50. Gabriel Manigault quoted in J. William Harris, Deep Souths: Delta, Piedmont, and Sea Island Society in the Age of Segregation (Baltimore: Johns Hopkins University Press, 2001), 24; also see Frances Butler Leigh, Ten Years on a Georgia Plantation since the War (London: Richard Bentley & Son, 1883), 75; Henry Hammond, “Report on Cotton Production of the State of South Carolina,” Report on the Cotton Production in the United States, ed. Eugene W. Hilgard (Washington, DC: Department of the Interior, 1884), 61.
51. John Gadsden diary.
52. South Carolina Historical Society, A Little History of St. Andrew’s Parish and Its Adaptability to Early Truck Farming, Dairy Farming, Stock Raising, and Other Purposes (Charleston, SC: Charleston Bridge Company, 1889), 3.
53. After subtracting expenses for fertilizer, “barrels, baskets, crates, nails, bags, etc.,” and seed, Kennerty’s net income for the year settled at just over $45,000. Rossina Sottile Kennerty Papers, 1917-1958 (1273.00), South Carolina Historical Society; A Little History of St. Andrew’s Parish, 3.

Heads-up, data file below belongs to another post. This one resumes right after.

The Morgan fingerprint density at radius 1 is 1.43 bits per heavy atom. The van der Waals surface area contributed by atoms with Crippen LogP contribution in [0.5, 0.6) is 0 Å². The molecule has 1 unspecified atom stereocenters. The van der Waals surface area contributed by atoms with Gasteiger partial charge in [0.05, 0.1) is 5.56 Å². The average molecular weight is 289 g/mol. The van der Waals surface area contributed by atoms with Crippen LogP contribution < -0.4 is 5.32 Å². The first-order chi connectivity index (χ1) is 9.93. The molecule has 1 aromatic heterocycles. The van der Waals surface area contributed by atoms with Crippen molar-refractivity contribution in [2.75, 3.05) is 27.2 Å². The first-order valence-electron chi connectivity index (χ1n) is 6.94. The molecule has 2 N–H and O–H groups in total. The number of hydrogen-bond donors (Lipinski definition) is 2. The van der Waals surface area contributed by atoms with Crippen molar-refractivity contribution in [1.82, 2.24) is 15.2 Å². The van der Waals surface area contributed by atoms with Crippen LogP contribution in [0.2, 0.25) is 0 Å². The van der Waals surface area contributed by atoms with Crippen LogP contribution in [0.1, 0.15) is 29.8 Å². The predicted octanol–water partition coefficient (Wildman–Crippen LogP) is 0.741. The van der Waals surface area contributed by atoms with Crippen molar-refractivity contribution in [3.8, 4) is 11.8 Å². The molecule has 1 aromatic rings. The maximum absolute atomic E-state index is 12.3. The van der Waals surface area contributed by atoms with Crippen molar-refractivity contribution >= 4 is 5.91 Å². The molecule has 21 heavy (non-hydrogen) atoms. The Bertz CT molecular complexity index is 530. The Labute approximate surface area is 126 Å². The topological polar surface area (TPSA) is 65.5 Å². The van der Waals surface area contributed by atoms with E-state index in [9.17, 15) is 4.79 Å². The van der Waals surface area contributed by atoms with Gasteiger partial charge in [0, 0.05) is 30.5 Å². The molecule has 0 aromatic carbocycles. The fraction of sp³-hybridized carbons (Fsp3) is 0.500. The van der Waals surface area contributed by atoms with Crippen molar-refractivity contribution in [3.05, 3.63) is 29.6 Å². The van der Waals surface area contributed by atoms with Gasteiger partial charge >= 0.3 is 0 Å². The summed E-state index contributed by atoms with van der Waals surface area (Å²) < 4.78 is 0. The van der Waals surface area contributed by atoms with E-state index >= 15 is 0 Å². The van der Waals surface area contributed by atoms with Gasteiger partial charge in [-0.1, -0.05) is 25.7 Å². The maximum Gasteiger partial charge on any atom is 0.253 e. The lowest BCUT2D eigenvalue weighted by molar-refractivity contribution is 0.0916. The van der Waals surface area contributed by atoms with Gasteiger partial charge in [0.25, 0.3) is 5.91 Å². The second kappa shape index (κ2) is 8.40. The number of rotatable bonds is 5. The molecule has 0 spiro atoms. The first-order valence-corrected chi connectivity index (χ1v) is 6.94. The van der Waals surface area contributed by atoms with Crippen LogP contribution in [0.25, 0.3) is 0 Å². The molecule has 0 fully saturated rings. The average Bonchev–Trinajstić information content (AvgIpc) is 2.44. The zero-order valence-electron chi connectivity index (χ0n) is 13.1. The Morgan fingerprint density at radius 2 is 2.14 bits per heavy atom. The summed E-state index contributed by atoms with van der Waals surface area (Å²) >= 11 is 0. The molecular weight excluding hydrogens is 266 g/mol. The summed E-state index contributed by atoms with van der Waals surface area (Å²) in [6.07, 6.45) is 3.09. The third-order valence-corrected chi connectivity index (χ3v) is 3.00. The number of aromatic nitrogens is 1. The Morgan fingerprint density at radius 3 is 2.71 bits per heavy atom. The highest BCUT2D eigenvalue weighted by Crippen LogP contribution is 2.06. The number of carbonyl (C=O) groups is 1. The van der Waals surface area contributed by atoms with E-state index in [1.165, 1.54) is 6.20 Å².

54. Noisette family history and genealogy research files (30-4 Noisette), South Carolina Historical Society.
55. Martha Zierden, Big House/Back Lot: An Early Archeological Study of the Nathaniel Russell House (Charleston, SC: Charleston Museum, 1996), 26.
56. Noisette family history and genealogy research files.
57. Peter Henderson, quoted in J. W. Fitz, Profitable Farming in the Southern States (Richmond, VA: Franklin Publishing, 1890), 361.
58. Michael Trinkley and Debi Hacker, Archaeological Investigations at Mullet Hall Plantation, Johns Island, Charleston County, South Carolina (Columbia: Chicora Foundation, 2018), 65.
59. William Richardson, quoted in Eugene Frazier Sr., James Island: Stories from Slave Descendants (Charleston: The History Press, 2006), 65.
60. Michael Trinkley, The Archaeology of Sol Legare Island, Charleston County, South Carolina (Columbia: Chicora Foundation, 1984), 11.
61. Frazier, James Island: Stories from Slave Descendants, 49, 65.
62. “Charleston, SC-Section Old Market,” 1910, https://commons.wikimedia.org/wiki/File:City_Market.jpg (accessed Apr. 5, 2019).
63. Shields, Southern Provisions, 222.